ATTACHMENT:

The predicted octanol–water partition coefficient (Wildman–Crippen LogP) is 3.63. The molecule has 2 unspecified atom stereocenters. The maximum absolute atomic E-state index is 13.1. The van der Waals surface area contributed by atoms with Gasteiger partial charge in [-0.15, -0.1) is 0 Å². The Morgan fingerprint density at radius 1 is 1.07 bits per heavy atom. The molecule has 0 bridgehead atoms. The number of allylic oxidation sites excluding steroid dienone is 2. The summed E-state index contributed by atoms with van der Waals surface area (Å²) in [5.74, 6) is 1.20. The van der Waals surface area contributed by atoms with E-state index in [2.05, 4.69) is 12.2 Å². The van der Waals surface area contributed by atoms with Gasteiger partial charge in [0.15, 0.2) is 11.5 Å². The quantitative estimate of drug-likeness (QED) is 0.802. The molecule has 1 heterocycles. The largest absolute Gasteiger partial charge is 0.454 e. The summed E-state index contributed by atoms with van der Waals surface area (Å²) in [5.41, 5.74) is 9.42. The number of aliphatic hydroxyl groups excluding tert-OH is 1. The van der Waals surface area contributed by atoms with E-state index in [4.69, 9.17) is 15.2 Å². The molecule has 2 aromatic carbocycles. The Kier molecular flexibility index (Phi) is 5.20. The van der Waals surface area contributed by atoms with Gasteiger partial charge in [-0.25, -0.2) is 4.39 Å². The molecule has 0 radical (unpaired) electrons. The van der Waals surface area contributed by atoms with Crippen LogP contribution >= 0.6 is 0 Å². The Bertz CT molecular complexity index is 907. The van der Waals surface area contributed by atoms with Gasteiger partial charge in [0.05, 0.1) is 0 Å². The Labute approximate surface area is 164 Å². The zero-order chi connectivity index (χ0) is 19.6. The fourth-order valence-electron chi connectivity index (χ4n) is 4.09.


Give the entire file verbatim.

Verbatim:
The predicted octanol–water partition coefficient (Wildman–Crippen LogP) is 3.63. The molecule has 2 unspecified atom stereocenters. The maximum absolute atomic E-state index is 13.1. The van der Waals surface area contributed by atoms with Gasteiger partial charge in [-0.15, -0.1) is 0 Å². The Morgan fingerprint density at radius 1 is 1.07 bits per heavy atom. The molecule has 0 bridgehead atoms. The number of allylic oxidation sites excluding steroid dienone is 2. The summed E-state index contributed by atoms with van der Waals surface area (Å²) in [5.74, 6) is 1.20. The van der Waals surface area contributed by atoms with E-state index in [2.05, 4.69) is 12.2 Å². The van der Waals surface area contributed by atoms with Gasteiger partial charge in [0.15, 0.2) is 11.5 Å². The quantitative estimate of drug-likeness (QED) is 0.802. The molecule has 1 heterocycles. The largest absolute Gasteiger partial charge is 0.454 e. The summed E-state index contributed by atoms with van der Waals surface area (Å²) in [5.41, 5.74) is 9.42. The number of aliphatic hydroxyl groups excluding tert-OH is 1. The van der Waals surface area contributed by atoms with E-state index in [4.69, 9.17) is 15.2 Å². The molecule has 2 aromatic carbocycles. The Kier molecular flexibility index (Phi) is 5.20. The van der Waals surface area contributed by atoms with Gasteiger partial charge in [-0.25, -0.2) is 4.39 Å². The molecule has 0 radical (unpaired) electrons. The van der Waals surface area contributed by atoms with Crippen LogP contribution >= 0.6 is 0 Å². The Bertz CT molecular complexity index is 907. The van der Waals surface area contributed by atoms with Gasteiger partial charge in [0.05, 0.1) is 0 Å². The Labute approximate surface area is 164 Å². The zero-order chi connectivity index (χ0) is 19.6. The fourth-order valence-electron chi connectivity index (χ4n) is 4.09.